Background A considerable fraction of newly constructed buildings have indoor air problems associated with health effects, usually of the nonspecific sick building syndrome variety.
Specific health effects such as asthma, rhinitis, and allergic alveolitis can also occur.
Case On 1 September 1988 a school teacher showed symptoms of an acute respiratory illness, which was first interpreted as pulmonary embolism and then later as atypical sarcoidosis.
The illness slowly progressed over six years, at which time the diagnosis was revised to chronic allergic alveolitis, related to her school environment.
The school had had indoor-air quality problems off and on for several years.
Conclusions The case illustrates the difficulties of diagnosing cases of chronic allergic alveolitis, especially when it appears in environments where it is not generally encountered.
It also raises questions regarding a possible relation between environments associated with the sick building syndrome and the occurrence of building-associated illnesses.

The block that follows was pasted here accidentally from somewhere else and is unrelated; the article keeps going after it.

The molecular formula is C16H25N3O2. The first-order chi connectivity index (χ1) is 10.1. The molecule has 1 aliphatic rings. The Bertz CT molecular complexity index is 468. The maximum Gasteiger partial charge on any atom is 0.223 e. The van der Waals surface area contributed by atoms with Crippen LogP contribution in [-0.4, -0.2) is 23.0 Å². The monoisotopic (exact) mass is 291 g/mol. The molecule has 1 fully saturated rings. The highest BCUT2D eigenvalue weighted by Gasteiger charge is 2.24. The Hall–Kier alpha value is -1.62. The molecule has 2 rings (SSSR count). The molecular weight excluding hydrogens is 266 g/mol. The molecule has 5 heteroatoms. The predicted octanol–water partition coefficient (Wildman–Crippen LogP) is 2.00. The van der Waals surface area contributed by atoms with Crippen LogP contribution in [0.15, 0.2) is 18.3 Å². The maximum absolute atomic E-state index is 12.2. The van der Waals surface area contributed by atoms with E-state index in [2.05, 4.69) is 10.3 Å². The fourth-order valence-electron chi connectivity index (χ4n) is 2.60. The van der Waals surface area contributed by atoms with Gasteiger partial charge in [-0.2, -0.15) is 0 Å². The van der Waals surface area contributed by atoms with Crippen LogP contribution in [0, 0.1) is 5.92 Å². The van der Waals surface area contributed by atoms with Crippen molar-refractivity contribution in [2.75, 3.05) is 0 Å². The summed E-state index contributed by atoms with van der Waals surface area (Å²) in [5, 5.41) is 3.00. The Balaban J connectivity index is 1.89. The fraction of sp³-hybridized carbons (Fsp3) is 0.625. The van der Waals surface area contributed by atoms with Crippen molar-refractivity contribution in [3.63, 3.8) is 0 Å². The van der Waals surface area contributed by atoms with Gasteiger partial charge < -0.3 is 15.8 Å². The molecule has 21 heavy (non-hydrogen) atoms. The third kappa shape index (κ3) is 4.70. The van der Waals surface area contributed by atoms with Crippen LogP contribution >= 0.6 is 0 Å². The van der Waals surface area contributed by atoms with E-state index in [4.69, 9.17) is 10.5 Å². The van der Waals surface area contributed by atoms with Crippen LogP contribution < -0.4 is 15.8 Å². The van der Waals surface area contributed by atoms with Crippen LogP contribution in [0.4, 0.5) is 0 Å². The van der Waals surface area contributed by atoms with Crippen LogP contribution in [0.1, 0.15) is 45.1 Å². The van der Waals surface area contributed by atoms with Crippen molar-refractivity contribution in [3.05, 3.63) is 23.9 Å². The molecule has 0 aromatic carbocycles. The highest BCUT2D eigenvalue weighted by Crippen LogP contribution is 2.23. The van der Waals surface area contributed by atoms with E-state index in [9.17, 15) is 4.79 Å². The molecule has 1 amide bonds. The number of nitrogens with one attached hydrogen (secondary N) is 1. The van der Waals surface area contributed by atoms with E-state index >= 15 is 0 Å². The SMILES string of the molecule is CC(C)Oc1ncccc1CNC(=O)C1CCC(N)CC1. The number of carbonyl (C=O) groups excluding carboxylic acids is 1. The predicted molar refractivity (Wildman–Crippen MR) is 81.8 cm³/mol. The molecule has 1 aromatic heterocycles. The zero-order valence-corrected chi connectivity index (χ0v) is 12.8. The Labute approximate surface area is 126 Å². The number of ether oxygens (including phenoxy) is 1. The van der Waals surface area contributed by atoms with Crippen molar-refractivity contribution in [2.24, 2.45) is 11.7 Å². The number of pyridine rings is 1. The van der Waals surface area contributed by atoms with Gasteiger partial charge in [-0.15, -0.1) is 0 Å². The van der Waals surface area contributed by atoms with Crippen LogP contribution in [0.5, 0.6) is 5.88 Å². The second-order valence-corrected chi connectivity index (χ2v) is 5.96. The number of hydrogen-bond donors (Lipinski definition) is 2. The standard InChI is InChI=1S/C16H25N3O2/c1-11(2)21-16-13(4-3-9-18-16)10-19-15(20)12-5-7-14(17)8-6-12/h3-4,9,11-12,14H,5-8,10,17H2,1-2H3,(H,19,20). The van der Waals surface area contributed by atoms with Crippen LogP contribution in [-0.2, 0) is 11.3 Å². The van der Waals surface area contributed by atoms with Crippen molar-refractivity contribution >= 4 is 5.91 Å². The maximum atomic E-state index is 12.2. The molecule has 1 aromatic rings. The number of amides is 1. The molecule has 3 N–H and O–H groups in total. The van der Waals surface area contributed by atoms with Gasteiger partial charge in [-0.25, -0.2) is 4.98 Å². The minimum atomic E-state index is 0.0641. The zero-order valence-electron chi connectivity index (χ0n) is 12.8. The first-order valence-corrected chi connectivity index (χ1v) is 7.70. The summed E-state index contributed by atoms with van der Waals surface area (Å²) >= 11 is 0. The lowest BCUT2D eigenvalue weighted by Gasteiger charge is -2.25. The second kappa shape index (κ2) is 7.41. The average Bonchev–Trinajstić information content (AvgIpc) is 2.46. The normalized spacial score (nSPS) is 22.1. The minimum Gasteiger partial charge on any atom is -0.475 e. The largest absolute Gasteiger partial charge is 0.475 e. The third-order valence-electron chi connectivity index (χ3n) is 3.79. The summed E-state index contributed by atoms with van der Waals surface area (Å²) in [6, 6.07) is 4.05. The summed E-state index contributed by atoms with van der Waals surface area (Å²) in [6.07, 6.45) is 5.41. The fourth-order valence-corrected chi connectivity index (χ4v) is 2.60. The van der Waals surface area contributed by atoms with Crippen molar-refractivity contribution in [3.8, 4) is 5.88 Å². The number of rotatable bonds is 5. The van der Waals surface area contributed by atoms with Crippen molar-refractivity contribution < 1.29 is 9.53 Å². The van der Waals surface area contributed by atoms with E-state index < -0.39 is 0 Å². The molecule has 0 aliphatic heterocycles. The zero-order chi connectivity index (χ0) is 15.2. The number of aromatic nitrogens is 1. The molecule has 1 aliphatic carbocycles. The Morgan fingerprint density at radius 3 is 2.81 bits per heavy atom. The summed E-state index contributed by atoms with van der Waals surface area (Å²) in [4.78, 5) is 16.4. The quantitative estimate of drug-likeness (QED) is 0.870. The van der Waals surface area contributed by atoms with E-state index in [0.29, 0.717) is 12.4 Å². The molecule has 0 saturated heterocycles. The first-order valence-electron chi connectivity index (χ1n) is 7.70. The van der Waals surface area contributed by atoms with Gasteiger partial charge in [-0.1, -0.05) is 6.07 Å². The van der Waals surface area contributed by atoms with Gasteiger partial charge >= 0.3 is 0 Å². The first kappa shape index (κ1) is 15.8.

Mots-clés Pascal : Ecole, Poumon pathologie, Alvéole pulmonaire, Allergie, Pollution intérieur, Pollution air, Chronique, Santé et environnement, Etude cas, Diagnostic, Toxicité, Homme, Suède, Europe, Appareil respiratoire pathologie, Syndrome bâtiment malsain
Mots-clés Pascal anglais : School, Lung disease, Pulmonary alveolus, Allergy, Indoor pollution, Air pollution, Chronic, Health and environment, Case study, Diagnosis, Toxicity, Human, Sweden, Europe, Respiratory disease, Sick building syndrome
Notice produite par :
Inist-CNRS - Institut de l'Information Scientifique et Technique
Cote : 96-0438031
Code Inist : 002B30A02A. Création : 10/04/1997.